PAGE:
“The last sound you’d never hear.”
In the latest video from Joe Hanson’s It’s Okay to be Smart series, Joe takes a look at the science of sound. Specifically, he wants to know what the loudest possible sound is. Hint: it’s between deafness and death.
The “loudness” of a sound is better described as the intensity of the pressure waves our eardrums pick up. Measured in decibels, a logarithmic ratio of two power quantities, the intensity of a sound actually does have a limit. At 194.1 decibels and above, sound waves are distorted and the pressure waves are better described as dangerous shock waves. At a few decibels higher than this eardrums rupture. Less than 10 decibels higher than this limit and the sound can literally kill you.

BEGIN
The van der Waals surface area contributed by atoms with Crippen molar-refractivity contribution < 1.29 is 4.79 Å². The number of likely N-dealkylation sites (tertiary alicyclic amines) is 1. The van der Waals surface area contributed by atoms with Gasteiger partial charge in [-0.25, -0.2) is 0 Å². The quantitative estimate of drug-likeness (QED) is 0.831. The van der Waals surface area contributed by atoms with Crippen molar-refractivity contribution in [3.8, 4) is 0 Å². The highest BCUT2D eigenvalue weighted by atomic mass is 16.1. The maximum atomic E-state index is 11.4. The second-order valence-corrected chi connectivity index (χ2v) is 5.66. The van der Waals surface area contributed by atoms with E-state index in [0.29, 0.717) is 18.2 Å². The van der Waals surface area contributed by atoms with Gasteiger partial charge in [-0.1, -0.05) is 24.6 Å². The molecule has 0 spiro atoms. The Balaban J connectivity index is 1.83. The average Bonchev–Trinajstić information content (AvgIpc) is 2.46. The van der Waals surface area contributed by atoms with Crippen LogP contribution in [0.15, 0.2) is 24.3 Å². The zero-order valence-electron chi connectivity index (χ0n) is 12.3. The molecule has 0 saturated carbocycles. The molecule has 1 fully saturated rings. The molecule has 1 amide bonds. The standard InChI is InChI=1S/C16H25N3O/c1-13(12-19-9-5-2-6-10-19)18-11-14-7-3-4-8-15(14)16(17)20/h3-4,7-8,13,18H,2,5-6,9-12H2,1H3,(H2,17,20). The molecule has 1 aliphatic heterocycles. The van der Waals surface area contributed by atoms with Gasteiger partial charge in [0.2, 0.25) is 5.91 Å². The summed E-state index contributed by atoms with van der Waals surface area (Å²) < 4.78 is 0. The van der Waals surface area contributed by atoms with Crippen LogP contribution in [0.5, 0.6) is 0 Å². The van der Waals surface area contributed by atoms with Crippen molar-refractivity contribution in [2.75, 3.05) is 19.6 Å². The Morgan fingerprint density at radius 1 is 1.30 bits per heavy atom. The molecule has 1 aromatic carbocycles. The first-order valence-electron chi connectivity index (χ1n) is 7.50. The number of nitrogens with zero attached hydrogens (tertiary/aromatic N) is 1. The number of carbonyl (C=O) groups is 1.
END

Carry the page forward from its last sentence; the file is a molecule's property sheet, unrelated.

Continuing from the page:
But what really blew my mind is that we’ve routinely made “sounds” going far beyond this kill zone in our space program. The launch of a Saturn V rocket, for example, produces around 220 decibels, which ignites grass a mile away with the sound alone. The launch pad has to dump 900,000 gallons of water a minute below the rocket for absorption or the reflected sound waves would rip the rocket apart. Now that’s a bang.
IMAGE: Saturn V rocket, NASA